Explore the latest projects from the UK’s commercial interiors industry, featuring the best of workspace, hospitality, residential and public sectors.

Fettle reveals design for The Elder and The Jib Door, Bath

The L.A and London based studio has completed work on the design of The Elder and The Jib Door, a restaurant and Members Club in Bath, England. The spaces have been created within a Grade I listed series of Georgian Townhouses within the same site as the new Hotel Indigo Bath.

30/10/2020 3 min read

Interviews, opinions and profiles from industry experts

6 experts give their views on the future of coworking

We can expect major changes within the coworking/shared office sector - and there's no shortage of predictions on what those changes will look like. We ask 6 industry experts for their take on post-pandemic coworking.

28/10/2020 2 min read

Key industry articles and insights looking at the latest news from the world of commercial interior design

Is 2021 going to be coworking’s big moment, or Armageddon?

Coworking operators and developers ponder the future – and it might not be as bad as you think. David Thame reports.

20/10/2020 6 min read

Discover the latest and most innovative products curated by Mix Interiors.

Silestone Loft and HybriQ+ Technology from Cosentino

Silestone® Loft is a brand-new collection of five colours inspired by industrial design; each colour represents an iconic town with a distinctive history and style.

22/10/2020 1 min read


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Industry Events

How it’s made: Morgan Furniture

We speak with Katerina Zachariades, Design Director at Morgan, about the design process, bespoke products and the challenges of today’s markets.

23/03/2020 3 min read
Rio2 in collaboration with studio Integrate
What are the key design criteria you have in place to ensure your designs have a strong chance of commercial success?

I believe the design process cannot happen in a vacuum. We need to be aware of trends as well as requirements for a new product. Design is an ongoing process at Morgan. We constantly update our market research and focus our efforts on design development that is innovative as well as fit for purpose.

Do you use external design consultants – and, if so, why?

We have been collaborating with external designers for the last five years – once we had a presence in London with our Clerkenwell showroom where we could express our brand. The showroom and the design-focused events we hold there have been a great resource and venue to both establish professional relationships and launch new products. Provided we find the right personality and share the same design approach, we have found that the collaboration both adds to and refreshes the established Morgan brand.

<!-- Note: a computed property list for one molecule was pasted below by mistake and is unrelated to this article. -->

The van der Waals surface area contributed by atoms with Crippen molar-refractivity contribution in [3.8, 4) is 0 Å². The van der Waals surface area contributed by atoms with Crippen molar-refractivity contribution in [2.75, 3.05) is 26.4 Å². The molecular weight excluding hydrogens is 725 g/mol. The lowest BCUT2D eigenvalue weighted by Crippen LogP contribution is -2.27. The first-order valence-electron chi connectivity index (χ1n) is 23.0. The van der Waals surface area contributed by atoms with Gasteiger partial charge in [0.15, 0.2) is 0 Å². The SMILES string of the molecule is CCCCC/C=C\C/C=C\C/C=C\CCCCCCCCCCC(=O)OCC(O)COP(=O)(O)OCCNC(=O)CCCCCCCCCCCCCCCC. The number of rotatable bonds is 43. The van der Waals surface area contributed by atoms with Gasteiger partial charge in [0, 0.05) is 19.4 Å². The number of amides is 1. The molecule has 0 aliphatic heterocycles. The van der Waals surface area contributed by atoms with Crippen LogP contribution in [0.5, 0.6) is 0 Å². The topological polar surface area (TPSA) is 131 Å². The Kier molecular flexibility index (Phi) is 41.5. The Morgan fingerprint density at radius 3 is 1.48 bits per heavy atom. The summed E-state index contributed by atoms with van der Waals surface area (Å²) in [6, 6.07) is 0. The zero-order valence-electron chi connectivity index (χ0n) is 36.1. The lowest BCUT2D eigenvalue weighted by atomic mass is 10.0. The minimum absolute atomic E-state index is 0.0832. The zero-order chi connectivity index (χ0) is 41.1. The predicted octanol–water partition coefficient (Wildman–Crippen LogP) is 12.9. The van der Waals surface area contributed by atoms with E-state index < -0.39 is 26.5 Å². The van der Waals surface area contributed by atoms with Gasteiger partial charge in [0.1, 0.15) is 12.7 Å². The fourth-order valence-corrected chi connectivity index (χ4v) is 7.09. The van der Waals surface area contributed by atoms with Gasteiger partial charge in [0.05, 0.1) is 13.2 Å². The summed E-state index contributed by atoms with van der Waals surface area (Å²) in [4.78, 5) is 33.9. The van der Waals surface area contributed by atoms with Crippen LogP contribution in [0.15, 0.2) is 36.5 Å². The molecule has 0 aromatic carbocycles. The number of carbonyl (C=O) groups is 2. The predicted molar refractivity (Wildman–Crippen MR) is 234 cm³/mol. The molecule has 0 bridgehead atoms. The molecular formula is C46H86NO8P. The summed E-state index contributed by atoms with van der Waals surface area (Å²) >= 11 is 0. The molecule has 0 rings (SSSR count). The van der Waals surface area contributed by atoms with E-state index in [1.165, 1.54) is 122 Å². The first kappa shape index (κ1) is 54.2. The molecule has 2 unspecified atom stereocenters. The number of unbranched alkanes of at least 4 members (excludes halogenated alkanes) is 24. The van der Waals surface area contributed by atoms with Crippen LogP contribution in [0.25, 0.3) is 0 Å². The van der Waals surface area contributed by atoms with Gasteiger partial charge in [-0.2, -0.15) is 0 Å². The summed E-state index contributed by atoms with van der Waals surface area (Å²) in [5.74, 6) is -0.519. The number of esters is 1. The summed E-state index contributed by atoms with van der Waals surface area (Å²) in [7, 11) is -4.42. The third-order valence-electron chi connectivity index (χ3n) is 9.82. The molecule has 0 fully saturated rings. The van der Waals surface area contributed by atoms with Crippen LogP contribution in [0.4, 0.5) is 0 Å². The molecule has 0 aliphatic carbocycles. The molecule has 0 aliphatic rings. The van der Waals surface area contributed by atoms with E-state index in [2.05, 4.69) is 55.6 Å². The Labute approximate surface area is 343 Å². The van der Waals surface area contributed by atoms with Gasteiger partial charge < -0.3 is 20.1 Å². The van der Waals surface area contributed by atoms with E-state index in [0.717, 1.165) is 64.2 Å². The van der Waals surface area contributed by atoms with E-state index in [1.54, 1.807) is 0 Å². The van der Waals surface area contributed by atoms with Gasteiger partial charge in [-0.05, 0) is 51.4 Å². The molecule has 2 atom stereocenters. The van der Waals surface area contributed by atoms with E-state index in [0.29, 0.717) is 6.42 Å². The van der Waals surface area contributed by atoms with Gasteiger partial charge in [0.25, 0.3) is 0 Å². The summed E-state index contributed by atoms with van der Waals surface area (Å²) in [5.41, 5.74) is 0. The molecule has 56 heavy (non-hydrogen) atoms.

The development of innovations in the form of new products is a demanding management task. How do you deal with the challenges of creating new products?

Ideas for new products themselves come relatively easily; taking ideas from conception to full realisation is the primary challenge. This is an important message to graduates: it takes 20% effort to design a new product and 80% to develop and achieve the design to production phase. It surprises me how many young designers do not understand this to be part of the creative process.

It isn’t a linear process. From 3D CAD to physical prototypes, it’s important to continually return to the ‘drawing board’ until all elements work. In chair design, this means structure, proportion and comfort. We usually have an initial mood board or concept sketch, which we constantly refer back to along the way to make sure we remain true to the first idea.

What design management processes do you use and how have they changed the way you develop new products?

The design management process is there to focus on quality and a realistic timeline. It is important to arrive at the right quality but also to meet targets. This is always a challenge. We follow processes that highlight key deadlines for the development of the product and allocate one member of our team to control and be responsible for each project.

How do you overcome the apparent constant demands for bespoke, which often means smaller margins?

Bespoke products are definitely a growing part of our business. In some cases, they work smoothly – like a design collaboration. In others, they are price driven, which can result in compromised quality and no time for testing, whether ergonomically or for comfort. We avoid the latter option where possible. However, we view bespoke design collaborations as a positive since they enable interior designers to further customise their clients’ projects.

Do you create more or less standard designs than you did 10 years ago?

On average, we launch two collections a year. This has been more or less constant in the last few years. As the demand for customised products increases, however, we have increased the number of bespoke versions of our products to suit specific project needs.

Is it becoming increasingly difficult to develop unique product designs?

With the proliferation of manufacturing and design, as well as shared information, unique design is difficult to achieve. However, singularity should not always be the end goal, particularly at the expense of well thought out, innovative products with design integrity. We aim for this, and we hope our clients recognise our commitment to quality and beautiful design – and the passion and care that go into our products.

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